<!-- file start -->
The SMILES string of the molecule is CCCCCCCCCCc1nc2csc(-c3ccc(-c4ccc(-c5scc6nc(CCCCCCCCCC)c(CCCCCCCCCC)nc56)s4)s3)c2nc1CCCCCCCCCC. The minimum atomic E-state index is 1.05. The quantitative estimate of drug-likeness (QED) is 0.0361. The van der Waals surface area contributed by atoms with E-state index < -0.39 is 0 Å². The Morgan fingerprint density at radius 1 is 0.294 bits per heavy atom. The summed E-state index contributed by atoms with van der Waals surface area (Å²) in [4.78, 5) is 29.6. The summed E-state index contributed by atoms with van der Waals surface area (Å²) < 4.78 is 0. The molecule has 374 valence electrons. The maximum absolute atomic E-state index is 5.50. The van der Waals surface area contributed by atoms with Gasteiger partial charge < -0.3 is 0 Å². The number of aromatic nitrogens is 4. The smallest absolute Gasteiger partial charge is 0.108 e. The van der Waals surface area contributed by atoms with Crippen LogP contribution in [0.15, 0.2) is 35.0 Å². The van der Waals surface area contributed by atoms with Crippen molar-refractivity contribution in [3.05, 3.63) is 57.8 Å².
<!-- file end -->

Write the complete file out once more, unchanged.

The SMILES string of the molecule is CCCCCCCCCCc1nc2csc(-c3ccc(-c4ccc(-c5scc6nc(CCCCCCCCCC)c(CCCCCCCCCC)nc56)s4)s3)c2nc1CCCCCCCCCC. The minimum atomic E-state index is 1.05. The quantitative estimate of drug-likeness (QED) is 0.0361. The van der Waals surface area contributed by atoms with E-state index < -0.39 is 0 Å². The Morgan fingerprint density at radius 1 is 0.294 bits per heavy atom. The summed E-state index contributed by atoms with van der Waals surface area (Å²) in [4.78, 5) is 29.6. The summed E-state index contributed by atoms with van der Waals surface area (Å²) < 4.78 is 0. The molecule has 374 valence electrons. The maximum absolute atomic E-state index is 5.50. The van der Waals surface area contributed by atoms with Gasteiger partial charge < -0.3 is 0 Å². The number of aromatic nitrogens is 4. The smallest absolute Gasteiger partial charge is 0.108 e. The van der Waals surface area contributed by atoms with Crippen LogP contribution in [0.15, 0.2) is 35.0 Å². The van der Waals surface area contributed by atoms with Crippen molar-refractivity contribution in [3.05, 3.63) is 57.8 Å².